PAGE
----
When Brenda lost her beloved 16 year old dog last January, she turned to the Allen County SPCA for help finding a new family member.
She immediately fell for Roxbury. The dog not only made an instant connection with Brenda, but also with her son, who has autism. All of us expected a lifetime off happiness for them.
Roxy was the perfect addition to the family!
But this summer, tragedy struck. A house fire left Brenda and her son temporarily homeless, with no place for Roxy. The family was devastated and terrified to lose their four-legged companion.
Thanks to a grant from PetSmart Charities and our Compassion Foster Program, Roxy was able to stay with us here at the Allen County SPCA while her mom worked to rebuild her life.
In the meantime, our dedicated staff and volunteers gave Roxy all the love a pup could ask for! Brenda and her son visited regularly, always looking forward to the day they could bring Roxy home again.
With their home rebuilt, all they needed was a fence for Roxy. So a couple of weeks ago, several of our staff and volunteers took a Sunday to build the fence for her!
And just like that, this loving family was together again!
Most of us get a little nervous the first day on the job, but not Boots!
Boots is excited to be the 500th feline hired through the Allen County SPCA’s Working Cat Program!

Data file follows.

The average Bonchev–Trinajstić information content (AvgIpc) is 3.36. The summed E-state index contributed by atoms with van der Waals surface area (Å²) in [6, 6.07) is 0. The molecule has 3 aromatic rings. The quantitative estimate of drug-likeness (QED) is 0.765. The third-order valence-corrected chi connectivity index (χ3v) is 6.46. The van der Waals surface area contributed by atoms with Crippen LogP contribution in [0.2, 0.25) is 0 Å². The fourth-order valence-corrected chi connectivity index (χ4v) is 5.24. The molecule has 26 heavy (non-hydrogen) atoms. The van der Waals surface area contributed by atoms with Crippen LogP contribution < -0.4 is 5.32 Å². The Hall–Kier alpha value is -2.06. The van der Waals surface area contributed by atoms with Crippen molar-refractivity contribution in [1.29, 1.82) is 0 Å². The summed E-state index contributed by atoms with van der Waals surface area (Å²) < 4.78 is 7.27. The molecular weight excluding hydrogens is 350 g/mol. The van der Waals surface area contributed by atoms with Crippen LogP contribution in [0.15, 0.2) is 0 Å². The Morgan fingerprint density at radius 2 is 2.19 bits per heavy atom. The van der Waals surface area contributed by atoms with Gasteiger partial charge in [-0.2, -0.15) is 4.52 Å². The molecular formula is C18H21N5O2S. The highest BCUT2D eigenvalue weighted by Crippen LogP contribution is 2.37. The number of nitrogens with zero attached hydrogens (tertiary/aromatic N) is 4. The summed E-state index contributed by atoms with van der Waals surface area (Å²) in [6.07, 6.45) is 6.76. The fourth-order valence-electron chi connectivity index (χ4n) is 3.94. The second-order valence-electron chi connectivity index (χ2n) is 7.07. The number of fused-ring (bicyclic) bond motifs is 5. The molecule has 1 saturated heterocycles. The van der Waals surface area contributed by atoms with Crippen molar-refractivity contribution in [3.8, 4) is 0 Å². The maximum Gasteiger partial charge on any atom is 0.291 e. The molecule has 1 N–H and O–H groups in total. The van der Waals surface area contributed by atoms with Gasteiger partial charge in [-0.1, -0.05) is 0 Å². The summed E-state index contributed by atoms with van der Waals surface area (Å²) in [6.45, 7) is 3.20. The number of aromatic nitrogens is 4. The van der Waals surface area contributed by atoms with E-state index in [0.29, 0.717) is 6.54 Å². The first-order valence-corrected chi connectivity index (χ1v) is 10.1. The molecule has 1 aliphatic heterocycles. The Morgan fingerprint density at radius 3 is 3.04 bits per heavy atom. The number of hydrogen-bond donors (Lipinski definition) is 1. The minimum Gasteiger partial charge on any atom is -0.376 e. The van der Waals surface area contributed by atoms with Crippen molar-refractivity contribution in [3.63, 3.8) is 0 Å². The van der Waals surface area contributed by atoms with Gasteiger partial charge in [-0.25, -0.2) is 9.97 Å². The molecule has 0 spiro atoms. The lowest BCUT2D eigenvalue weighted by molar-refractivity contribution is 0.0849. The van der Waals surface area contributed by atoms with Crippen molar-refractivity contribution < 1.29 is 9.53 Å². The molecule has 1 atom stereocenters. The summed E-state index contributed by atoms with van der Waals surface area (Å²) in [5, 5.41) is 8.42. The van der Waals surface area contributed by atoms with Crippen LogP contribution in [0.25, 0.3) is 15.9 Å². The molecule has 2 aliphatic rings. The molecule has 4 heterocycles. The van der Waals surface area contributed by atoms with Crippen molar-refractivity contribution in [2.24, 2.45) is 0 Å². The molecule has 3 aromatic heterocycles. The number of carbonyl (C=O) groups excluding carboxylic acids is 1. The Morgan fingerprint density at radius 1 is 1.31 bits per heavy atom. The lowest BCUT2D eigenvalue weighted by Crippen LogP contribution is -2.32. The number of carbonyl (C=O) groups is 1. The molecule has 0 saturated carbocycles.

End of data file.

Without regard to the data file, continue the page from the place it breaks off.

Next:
Working Cats are felines that are not suitable for life inside of a house or are accustomed to the outdoor life.
An alternative to euthanasia, the Working Cat Program is designed for cats that have been deemed “un-adoptable” through traditional means.
In partnership with Fort Wayne Animal Care and Control (FWACC) and H.O.P.E. for Animals, this program matches cats with cat lovers who have a barn or other secure outdoor structure and are interested in adopting a “working” feline for their property.
Boots’ story began when she was brought to FWACC from her long-time community cat colony with a severe injury to her back leg.
FWACC offered to treat the injury, update Boots’ vaccines and return her to the colony if there was a way she could recover safely there.
Sadly, there wasn’t. She’d have to remain at FWACC until she was well again. But Boots’ leg would need time to recover, and safely returning her to the colony she knew after a month-long absence wouldn’t be possible.
When her leg was fully healed, FWACC knew they needed to find a solution for Boots. So, they reached out to us to see if a Working Cat placement was available. Luckily for Boots, a local family just happened to be hiring!
September 9, 2020, Boots and two other feline colleagues were taken to their new “office” and started work right away!
It’s a new day in Fort Wayne, and Boots’ story illustrates that purrrrfectly!
Today, our area’s animal welfare community is working hard to ensure that lifesaving alternatives and opportunities are available for hundreds of animals like Boots who don’t fit the traditional adoption mold.
Thanks to YOU and the hundreds of Working Cat “employers” who saw the value in these felines, today we celebrate Boots and her 499 feline colleagues who are safe, happy, healthy and gainfully employed!
Learn more about our Working Cat program, or to apply to employ a Working Cat of your own!